Interesting article about the FBIs database of fingerprints...
By Flynn McRoberts and Steve Mills
Tribune staff reporters
Published January 3, 2005
CLARKSBURG, W.Va. -- Deep inside a sprawling complex tucked in the hills of this Appalachian town, a room full of supercomputers attempts to sift America's guilty from its innocent.
This is where the FBI keeps its vast database of fingerprints, allowing examiners to conduct criminal checks from computer screens in less than 30 minutes--something that previously took them weeks as they rummaged through 2,100 file cabinets stuffed with inked print cards.
But the same digital technology that has allowed the FBI to speed such checks so dramatically over the last few years has created the risk of accusing people who are innocent, the Tribune has found.
Across the country, police departments and crime labs are submitting fingerprints for comparisons and for entry into databases, using digital images that may be missing crucial details or may have been manipulated without the FBI knowing it.
Not unlike a picture from a typical digital camera, a digital fingerprint provides less complete detail than a traditional photographic image. That matters little with pictures from the family vacation. But when the digital image is of a fingerprint, the lack of precision raises the specter of false identifications in criminal cases.
"There's a risk that not only would they exclude someone incorrectly--we have the potential to identify someone incorrectly," said David Grieve, a prominent fingerprint expert who is the latent prints training coordinator for the Illinois State Police crime lab system.
An FBI-sponsored group of fingerprint examiners was concerned enough about the quality of digital images that in 2001 it recommended doubling their resolution. Three years later, though, the vast majority of police agencies still use equipment with the lower resolution.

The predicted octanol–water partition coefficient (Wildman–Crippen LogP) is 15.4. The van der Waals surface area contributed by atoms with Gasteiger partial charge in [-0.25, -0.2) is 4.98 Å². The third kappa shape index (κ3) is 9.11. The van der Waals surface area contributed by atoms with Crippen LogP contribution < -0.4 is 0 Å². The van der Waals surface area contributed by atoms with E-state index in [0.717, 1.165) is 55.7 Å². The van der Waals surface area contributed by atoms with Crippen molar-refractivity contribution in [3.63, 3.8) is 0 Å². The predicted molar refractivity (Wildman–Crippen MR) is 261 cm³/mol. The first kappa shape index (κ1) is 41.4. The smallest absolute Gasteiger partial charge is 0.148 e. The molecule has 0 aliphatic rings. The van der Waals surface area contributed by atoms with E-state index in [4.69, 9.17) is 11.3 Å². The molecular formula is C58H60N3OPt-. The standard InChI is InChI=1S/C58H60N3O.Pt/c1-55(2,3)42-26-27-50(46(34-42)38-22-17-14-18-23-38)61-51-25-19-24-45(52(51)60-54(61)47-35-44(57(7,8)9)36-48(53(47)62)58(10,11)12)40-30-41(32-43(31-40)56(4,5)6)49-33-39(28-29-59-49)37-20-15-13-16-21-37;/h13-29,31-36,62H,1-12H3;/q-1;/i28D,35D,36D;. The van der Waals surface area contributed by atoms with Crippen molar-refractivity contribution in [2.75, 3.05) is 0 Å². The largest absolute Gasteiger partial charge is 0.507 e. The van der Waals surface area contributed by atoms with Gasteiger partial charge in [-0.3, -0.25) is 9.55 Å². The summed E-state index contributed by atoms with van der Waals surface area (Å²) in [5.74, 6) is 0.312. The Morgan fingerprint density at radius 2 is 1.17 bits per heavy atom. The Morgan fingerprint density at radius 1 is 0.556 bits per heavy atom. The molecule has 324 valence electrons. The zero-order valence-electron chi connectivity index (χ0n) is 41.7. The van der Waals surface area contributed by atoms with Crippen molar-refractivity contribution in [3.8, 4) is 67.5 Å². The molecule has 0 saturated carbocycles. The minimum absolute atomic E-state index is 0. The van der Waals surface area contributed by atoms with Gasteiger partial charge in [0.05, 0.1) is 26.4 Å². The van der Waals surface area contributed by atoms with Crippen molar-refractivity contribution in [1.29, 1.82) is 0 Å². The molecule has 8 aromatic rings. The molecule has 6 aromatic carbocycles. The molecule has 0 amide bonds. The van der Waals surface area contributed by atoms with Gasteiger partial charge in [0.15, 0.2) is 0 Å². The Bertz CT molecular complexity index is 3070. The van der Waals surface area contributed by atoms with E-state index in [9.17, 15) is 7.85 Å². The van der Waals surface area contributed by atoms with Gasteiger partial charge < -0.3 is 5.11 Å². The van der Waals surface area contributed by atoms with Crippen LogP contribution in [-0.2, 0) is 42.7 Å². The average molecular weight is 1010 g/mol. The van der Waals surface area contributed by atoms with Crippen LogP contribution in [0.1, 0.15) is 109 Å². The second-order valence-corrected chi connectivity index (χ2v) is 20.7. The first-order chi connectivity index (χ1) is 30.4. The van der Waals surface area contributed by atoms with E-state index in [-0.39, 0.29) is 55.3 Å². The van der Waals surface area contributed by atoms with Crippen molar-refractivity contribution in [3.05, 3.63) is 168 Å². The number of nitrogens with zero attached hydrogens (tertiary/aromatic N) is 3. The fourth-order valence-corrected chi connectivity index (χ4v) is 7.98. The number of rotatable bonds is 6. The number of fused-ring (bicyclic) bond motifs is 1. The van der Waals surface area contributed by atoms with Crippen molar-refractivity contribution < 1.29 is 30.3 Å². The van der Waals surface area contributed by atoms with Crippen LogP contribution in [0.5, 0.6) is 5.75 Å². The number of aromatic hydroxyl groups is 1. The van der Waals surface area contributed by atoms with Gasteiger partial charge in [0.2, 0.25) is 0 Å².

Equally troublesome, the most commonly used image-enhancement software, Adobe Photoshop, leaves no record of some of the changes police technicians can perform as they clean up fingerprint images to make them easier to compare.
This seemingly esoteric issue is crucial because it raises questions about a bulwark of the criminal justice system: chain of custody. If authorities cannot prove that a fingerprint is an accurate representation of the original and show exactly how it was handled, its validity can be questioned.
FBI officials recognize the resolution problem but say it leads to overlooking guilty people, not falsely accusing the innocent.
"The risk that we're hearing is that we miss people--because the resolution isn't enough--not that we're identifying people incorrectly," said Jerry Pender, deputy assistant director at the FBI's Clarksburg facility.
Potential for error rising
Such confidence is unwarranted, according to digital-imaging specialists and some leading fingerprint experts. And they say the potential for mistakes is growing inexorably as police departments around the nation switch from old inked cards to digitized computer images.
To do so, technicians scan an inked card into a computer, which converts it into a pattern of 0s and 1s that digitally represent the image, similar to how a fax machine works. And, like a fax machine, the process of digitizing the fingerprint loses considerable amounts of detail.
"It gives examiners the misleading impression that they're getting a better-quality image to examine," said Michael Cherry, an imaging expert who is on the evidentiary committee of the Association for Information and Image Management, a business technology trade group. "These images actually can eliminate fingerprint characteristics that might exclude a suspect."
Measuring the number of cases in which a digital image may have wrongly linked a suspect to a crime scene is difficult. The technology is so new that many defense attorneys do not know to ask if the fingerprint image entered into evidence has been digitized.
"I think it's a very real problem, but it's under the [radar] still," said Mary Defusco, director of training at the Defender Association of Philadelphia, a non-profit group that represents indigent defendants. "We have to get up to speed on it."
One of the nation's first successful challenges to the use of digital fingerprinting in the courtroom came in 2003 in Broward County, Fla.